Broughton shared his reaction to the Academy’s decision with The Hollywood Reporter: “I'm devastated. I indulged in the simplest grassroots campaign and it went against me when the song started getting attention. I got taken down by competition that had months of promotion and advertising behind them. I simply asked people to find the song and consider it.”
John Debney, an Academy member who wrote the score for The Passion of the Christ, was critical of the Academy’s decision: “As a member of the Academy, I’m ashamed by this act. The nominations for work in film are meant to be merit based. Finally, a song from a small film barely seen, was deemed worthy of nomination. That is the way it should work. But alas, the winds of PC and cronyism seem to be at work here.”
The Hollywood Reporter learned that a petition written by an Academy member was being circulated privately among other members charging that the rescinding of the nomination is “an usurpation of our rights as voters, and we demand that this nomination be reinstated.” The petition also stated, in part:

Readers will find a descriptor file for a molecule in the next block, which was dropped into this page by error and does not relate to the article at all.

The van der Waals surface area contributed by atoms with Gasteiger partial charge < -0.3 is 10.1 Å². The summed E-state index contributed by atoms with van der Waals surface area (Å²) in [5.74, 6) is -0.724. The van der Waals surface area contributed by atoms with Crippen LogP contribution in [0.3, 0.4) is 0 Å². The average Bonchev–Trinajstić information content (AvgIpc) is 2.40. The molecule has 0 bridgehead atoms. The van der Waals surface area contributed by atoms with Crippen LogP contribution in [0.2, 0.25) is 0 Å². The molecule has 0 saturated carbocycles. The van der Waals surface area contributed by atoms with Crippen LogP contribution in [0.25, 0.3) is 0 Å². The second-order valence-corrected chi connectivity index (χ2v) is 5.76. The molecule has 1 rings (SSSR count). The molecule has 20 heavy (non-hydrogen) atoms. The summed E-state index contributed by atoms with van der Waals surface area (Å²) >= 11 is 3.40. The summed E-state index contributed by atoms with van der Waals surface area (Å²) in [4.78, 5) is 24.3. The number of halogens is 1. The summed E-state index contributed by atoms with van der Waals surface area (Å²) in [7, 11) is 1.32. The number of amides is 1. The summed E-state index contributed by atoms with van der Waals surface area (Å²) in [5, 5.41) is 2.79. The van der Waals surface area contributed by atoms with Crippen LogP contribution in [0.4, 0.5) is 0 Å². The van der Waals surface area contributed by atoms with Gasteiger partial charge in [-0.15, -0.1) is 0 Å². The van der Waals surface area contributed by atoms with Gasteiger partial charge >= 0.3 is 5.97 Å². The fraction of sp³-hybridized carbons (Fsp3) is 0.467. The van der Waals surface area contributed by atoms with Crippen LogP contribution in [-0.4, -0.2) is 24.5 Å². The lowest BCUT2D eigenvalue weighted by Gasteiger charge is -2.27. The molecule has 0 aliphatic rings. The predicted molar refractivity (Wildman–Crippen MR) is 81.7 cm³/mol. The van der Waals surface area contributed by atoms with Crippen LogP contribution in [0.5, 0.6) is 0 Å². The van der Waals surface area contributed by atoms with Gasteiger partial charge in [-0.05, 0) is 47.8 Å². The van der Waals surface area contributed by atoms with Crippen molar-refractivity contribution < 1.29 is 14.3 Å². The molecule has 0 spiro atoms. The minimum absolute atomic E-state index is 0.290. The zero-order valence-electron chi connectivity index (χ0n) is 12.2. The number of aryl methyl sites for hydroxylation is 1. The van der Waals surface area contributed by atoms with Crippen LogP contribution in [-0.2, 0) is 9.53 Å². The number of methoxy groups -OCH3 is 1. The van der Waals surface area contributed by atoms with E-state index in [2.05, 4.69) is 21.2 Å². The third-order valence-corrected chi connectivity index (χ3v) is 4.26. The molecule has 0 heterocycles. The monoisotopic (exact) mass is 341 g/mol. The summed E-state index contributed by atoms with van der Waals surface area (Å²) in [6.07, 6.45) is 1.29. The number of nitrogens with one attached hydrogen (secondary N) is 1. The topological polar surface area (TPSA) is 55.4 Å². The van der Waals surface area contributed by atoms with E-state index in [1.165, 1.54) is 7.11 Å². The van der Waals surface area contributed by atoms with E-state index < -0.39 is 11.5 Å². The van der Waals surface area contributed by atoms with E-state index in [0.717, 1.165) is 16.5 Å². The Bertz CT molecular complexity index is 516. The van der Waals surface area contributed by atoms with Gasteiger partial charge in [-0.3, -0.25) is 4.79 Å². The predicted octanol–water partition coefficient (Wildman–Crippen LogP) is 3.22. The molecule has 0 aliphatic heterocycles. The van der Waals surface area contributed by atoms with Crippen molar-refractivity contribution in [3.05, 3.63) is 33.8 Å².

“Alone Yet Not Alone” was eligible by all of AMPAS applicable rules and regulations. Any personal correspondence some of us may have received from the artists involved was miniscule in comparison to the deluge of email, print and recorded promotion that we received from every studio production for every possible nomination.
Tada, who sang the song for the score, is an evangelical Christian author, radio host, and founder of Joni and Friends, an organization “accelerating Christian ministry in the disability community.”